Marketing AI like that from Automated Insights and Narrative Sciences poses huge potential benefits for companies. That’s not to say that machines are necessarily better at producing written content, but rather that human workers’ resources should be utilized in areas where technology is currently – and perhaps will forever be – lacking: creation of ideas, opinions, innovation, new ways of thinking, the Achilles’ heel of computers. For starters, humans are more expensive and slower than machines. Lest we forget the lessons of George Orwell’s 1984, there are parts of content creation that can be left to machines. When written content is merely a regurgitation of a set of facts, marketing AI can save both time and money for companies.
Another way AI in content offers huge potential benefits is in SEO. A pillar of SEO strategy is to post relevant, fresh, keyword-rich content on a regular basis. AI marketing technology uses data from recent news stories and weaves it into an article while employing a weighted set of keywords focused on SEO strategy, which can then be posted directly to a website. AI therefore gives businesses a constant stream of website content that the bots at Google are sure to love.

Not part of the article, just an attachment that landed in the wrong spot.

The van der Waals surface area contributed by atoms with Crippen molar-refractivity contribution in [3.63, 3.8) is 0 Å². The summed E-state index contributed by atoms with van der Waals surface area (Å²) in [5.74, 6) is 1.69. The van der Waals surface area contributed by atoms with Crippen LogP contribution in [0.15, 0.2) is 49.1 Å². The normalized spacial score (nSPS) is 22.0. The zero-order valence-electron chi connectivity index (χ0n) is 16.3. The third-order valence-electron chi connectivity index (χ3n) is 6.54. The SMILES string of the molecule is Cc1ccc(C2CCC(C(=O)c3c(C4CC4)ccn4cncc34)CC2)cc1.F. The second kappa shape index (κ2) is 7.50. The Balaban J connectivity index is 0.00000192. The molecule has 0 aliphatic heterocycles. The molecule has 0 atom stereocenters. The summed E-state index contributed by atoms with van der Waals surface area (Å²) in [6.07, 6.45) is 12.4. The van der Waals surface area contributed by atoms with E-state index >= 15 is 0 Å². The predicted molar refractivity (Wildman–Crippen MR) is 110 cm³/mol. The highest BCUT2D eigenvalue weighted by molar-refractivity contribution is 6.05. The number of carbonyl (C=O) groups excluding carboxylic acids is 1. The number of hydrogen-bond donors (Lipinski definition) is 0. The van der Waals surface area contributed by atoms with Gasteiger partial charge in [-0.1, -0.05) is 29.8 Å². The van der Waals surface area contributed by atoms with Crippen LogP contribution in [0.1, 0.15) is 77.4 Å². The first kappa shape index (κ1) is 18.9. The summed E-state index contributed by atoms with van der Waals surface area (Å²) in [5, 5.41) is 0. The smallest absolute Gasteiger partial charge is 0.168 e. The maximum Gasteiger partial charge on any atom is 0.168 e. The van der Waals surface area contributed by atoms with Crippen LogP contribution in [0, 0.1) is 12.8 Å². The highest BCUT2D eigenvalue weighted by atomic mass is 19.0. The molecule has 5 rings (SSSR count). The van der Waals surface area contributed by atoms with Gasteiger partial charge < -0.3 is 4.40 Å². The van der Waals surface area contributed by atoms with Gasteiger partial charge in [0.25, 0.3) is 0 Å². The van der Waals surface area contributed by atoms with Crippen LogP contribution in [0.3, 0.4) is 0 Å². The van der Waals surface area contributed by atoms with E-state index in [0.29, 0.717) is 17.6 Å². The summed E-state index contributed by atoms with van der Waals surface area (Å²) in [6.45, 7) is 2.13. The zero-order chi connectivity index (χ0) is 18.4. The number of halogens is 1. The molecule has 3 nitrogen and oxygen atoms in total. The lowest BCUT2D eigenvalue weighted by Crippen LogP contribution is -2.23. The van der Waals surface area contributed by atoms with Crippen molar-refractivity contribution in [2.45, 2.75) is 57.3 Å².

Machine Learning and the Sales Funnel
Discussing the ins, outs, ups downs, and everything-in-betweens of the sales funnel is the bane of many marketing and sales teams’ existence. But what if marketing AI could help these teams navigate their sales funnel – say, for example, predict both the likelihood of a given lead converting to a sale and give an estimate of how much the sale would be worth, based solely on the lead’s behavior? Or if you could predict that one of your current customers was about to start spending more or less before even they know that? For the right type of business, machine learning with predictive analytics could be the most significant game changer to date.
Big data has been available for quite some time now, but we’ve been waiting for the software tools that will allow us to utilize this data. And that’s where the predictive analytics come in. The data set provided for machine learning is the key determinant to how well it can work: machine learning is used to create propensity models that assess a given lead’s behavior and, depending on the specificity of the data set on which it’s built, determine how likely it is for that lead to become a sale. From there, human resources from the sales team can either be allocated to the lead in order to nurture it through to a sale, or the lead can be abandoned so that resources don’t have to spend time chasing a prospect who is unlikely to convert.